When the first Mortal Kombat game came out in arcades in 1992, it was unlike any other video game ever made. The colorful cast of the fighting game was certainly compelling, but the brutality was a real draw. The buckets of blood in the game immediately caught the attention of young players like me, as well as groups of parents who quickly deciphered them. The violence of the early MK games seems strange today, but in 1992 it was the kind of game you could only get once; it played a very important role in the growth of the game.

Back when not everyone had access to the internet, video games really spread by word of mouth. Although Mortal Kombat was widely advertised, it didn’t seem like much until all the kids at school started talking about it. I was seven years old when Mortal Kombat came out, which was both the best and worst age to discover it. Playing this game in the arcade or at a friend’s house was immediately considered taboo. Part of the initial appeal of Mortal Kombat was that it looked like a game that kids shouldn’t play. Of course that made us want to do it even more!

It also didn’t help that there was still no clear distinction between games for children and those for adults. In fact, until now, it was widely believed that all video games were for children! When Mortal Kombat came out, the ESRB had not yet been created, which meant that there was no rating system to tell parents what games they should or should not let their children play; in fact, the ESRB is a direct result of Mortal Kombat. It was a very different time for the video game industry.

Mortal Kombat merchandise is specifically designed for adults these days. The games are rated M for adults, the upcoming movie is rated R, and you won’t find any product advertising during the children’s programs. Everything was different then! Companies have used the controversial nature of the game to sell even more to children. The handheld Tiger version of the game had primitive graphics that were impossible to reproduce in arcades and on consoles, but that didn’t stop the company from promoting it as a gimmick for kids. Check out the wild ad below!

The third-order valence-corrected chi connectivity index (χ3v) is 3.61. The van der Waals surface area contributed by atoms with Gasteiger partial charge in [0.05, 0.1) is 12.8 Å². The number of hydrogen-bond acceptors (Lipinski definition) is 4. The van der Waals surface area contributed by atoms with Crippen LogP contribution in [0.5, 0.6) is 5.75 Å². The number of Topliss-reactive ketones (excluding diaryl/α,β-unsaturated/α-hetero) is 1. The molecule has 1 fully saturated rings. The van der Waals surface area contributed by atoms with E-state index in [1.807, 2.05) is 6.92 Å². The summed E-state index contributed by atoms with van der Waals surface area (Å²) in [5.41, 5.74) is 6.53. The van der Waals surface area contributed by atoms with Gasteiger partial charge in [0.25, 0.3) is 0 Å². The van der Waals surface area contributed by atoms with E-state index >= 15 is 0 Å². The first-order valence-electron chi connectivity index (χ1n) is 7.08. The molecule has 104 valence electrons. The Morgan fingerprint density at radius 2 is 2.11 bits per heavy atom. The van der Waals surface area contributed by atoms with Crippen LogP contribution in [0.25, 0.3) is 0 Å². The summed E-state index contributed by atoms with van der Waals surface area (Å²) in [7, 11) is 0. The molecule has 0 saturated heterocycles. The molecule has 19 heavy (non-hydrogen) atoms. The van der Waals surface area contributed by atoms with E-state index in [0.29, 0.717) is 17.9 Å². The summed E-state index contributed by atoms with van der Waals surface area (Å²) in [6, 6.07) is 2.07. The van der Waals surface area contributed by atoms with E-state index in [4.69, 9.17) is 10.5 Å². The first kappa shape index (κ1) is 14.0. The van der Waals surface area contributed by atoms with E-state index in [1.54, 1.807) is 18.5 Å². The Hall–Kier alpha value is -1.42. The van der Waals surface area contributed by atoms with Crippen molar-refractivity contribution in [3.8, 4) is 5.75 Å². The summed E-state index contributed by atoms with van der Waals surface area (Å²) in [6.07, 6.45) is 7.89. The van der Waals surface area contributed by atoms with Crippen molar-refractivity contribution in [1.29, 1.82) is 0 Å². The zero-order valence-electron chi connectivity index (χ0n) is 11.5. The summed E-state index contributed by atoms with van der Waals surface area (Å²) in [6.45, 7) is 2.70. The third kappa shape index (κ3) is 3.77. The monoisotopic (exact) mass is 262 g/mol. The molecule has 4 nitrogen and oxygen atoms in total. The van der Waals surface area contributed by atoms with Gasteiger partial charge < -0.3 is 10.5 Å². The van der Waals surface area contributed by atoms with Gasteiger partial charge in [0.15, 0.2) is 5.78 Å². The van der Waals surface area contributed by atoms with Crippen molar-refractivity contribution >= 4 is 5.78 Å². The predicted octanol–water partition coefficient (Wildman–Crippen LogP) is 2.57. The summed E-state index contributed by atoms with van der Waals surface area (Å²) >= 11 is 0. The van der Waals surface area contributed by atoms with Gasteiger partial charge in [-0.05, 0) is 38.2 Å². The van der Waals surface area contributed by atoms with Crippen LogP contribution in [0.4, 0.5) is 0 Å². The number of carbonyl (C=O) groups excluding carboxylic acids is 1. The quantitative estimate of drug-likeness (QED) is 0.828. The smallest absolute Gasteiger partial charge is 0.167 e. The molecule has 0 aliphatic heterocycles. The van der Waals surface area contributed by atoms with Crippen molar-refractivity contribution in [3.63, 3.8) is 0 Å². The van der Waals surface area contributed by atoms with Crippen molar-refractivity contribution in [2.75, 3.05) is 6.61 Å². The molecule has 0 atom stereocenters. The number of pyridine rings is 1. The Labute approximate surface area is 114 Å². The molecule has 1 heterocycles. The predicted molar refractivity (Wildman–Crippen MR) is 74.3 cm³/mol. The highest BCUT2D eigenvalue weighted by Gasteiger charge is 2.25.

This strange way of marketing the Mortal Kombat franchise has lasted a long time. When the first Mortal Kombat movie was released in cinemas in 1995, it was rated PG-13 so that more kids could see it in theaters. This meant fewer deaths and less bloodshed. Today, it would be like Hollywood pushing more kids to see a Grand Theft Auto movie! New Line Cinema was well aware of the target audience it was trying to attract. Given the strong fan base of the original Mortal Kombat movie, this strategy seemed to work.

While this all explains why Mortal Kombat has become so important, the series would never have survived if its taboo nature was its only appeal. The gameplay has been captivating players for nearly 30 years, and the diverse cast is way ahead of its time. Of course, the violence is much stronger now than it was then, as NetherRealm Studios continues to find new ways to push the boundaries. What’s funny is that all the young players who grew up with the game are the perfect age to see the new movie. Mortal Kombat has had an interesting run, but it seems like the franchise’s best days are yet to come.

The Mortal Kombat reboot comes out on the 23rd. April in theaters and on HBO Max. Readers can find out more by checking out the rest of the Mortal Kombat reboot report here.

Did you grow up playing Mortal Kombat games? Were you afraid you’d have a problem with the game? Comment or share your thoughts directly on Twitter at @Marcdachamp to talk about anything video game related!

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